How to make your Thanksgiving celebrations more inclusive
SALT LAKE CITY — For many Americans, Thanksgiving is an opportunity to recognize the Europeans that landed on North American shores and began exploring. But for Native Americans, the holiday focuses on the harvest and a celebration of thankfulness.
Utah Division of Indian Affairs Director Dustin Jansen said these Thanksgiving traditions aren’t anything new for Indigenous people.
“Prior to these people landing on our shores, many Indigenous communities were also agricultural communities who celebrated the fall harvest each year,” Jansen said.
Thanksgiving celebrated by Native Americans
One common thread that has carried over from earlier communities, is that different tribes all celebrate this harvest.
Currently, there are 574 federally recognized tribes in the United States and eight alone in the state of Utah. Utah also has nearly 200 state-recognized tribal groups.
How does the history of Thanksgiving translate to Indigenous people who may be celebrating?
“Many Native Americans in the community will celebrate Thanksgiving. It might not be based in the same settler-colonial spirit as most Americans have associated with Thanksgiving, but I haven’t been in any conversations where the word ‘mourning’ is used,” Jansen said.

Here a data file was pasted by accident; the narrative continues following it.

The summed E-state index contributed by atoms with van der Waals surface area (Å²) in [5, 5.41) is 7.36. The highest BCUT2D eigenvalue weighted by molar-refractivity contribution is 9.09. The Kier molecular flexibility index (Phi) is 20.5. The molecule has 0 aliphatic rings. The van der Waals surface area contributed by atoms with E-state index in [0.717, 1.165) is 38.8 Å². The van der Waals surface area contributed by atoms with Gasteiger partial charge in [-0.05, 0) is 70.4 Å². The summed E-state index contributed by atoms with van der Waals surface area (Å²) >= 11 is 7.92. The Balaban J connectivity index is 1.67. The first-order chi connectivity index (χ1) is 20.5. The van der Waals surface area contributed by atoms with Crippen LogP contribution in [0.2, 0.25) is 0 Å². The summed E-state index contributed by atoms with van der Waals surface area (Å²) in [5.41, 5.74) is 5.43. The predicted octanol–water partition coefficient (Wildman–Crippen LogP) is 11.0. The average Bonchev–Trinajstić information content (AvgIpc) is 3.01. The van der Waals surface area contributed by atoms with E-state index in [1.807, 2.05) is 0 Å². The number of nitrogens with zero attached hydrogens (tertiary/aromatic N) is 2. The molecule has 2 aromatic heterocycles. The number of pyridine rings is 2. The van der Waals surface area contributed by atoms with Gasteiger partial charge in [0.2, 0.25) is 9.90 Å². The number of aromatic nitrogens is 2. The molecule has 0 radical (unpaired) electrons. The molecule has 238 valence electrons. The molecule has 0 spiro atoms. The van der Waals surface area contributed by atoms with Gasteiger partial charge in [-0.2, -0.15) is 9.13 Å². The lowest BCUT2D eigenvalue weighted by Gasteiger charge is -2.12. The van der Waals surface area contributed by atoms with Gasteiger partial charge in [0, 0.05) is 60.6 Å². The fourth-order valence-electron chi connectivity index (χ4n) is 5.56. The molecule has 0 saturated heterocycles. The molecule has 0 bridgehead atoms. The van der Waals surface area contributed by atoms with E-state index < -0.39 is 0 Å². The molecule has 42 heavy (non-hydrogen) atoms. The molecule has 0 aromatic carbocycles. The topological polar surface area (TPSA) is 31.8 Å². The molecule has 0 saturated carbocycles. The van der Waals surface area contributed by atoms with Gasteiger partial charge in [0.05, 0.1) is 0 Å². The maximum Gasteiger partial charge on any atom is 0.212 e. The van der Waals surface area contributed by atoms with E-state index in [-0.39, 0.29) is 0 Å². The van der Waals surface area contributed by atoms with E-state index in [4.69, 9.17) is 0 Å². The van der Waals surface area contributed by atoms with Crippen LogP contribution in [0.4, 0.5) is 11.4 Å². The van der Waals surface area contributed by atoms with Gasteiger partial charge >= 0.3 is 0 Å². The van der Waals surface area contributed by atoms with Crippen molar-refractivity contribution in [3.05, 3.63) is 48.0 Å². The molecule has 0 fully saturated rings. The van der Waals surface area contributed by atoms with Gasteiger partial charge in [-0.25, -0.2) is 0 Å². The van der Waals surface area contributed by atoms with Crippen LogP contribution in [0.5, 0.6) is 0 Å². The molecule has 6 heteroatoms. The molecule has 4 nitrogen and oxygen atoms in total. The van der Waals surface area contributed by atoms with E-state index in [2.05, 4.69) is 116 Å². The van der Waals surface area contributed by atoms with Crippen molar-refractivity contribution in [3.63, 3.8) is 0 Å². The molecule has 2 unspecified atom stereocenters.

Thanksgiving is a time to express gratitude
Above all else, Thanksgiving is a time to express gratitude toward all, no matter what beliefs you hold close.
“Native people believe in a creator that blesses all, and we should express gratitude towards our friends, our families by blood, and families by choice. Thanksgiving is a time for a celebration of that, absolutely.” Jansen said.
When asked how Americans could be more inclusive toward Indigenous people this holiday, Jansen said it’s important to acknowledge the stewardship of Native Americans who came before, especially as it concerns the land.
“For Indigenous people, there is a spiritual tie to it all, and a responsibility to take care of the land,” he said.
Other ways to be more inclusive this season? Always love your neighbors, even those who come from differing cultures.
“I think that we can be better people to one another and express this through gratitude, not just by remembering the things we have, but acknowledging others who don’t have those things to celebrate. Hopefully they can reach out to others in need so that this holiday can be one of happiness,” Jansen said.
Today’s Top Stories
- Heated driveways are a modern wonder, but what else can you do with radiant heating around…
- Black Layton football player punished after being called a racial slur
- Rose Bowl tickets available now for Utah football fans
- Meteorologists say rain and snow are headed to northern Utah this week
- Diplomatic boycott doesn’t change Salt Lake City’s bid for future winter games
- Dropping ‘Big Lie’ a good first step toward compromise, says former Arizona senator
- What you need to know about the 2022 Sundance Film Festival and COVID-19
- How long can I reuse and wear my face mask or respirator?
- Second officer released from hospital after shooting in West Valley City
- A man jumped out of taxiing airplane at Phoenix’s Sky Harbor International Airport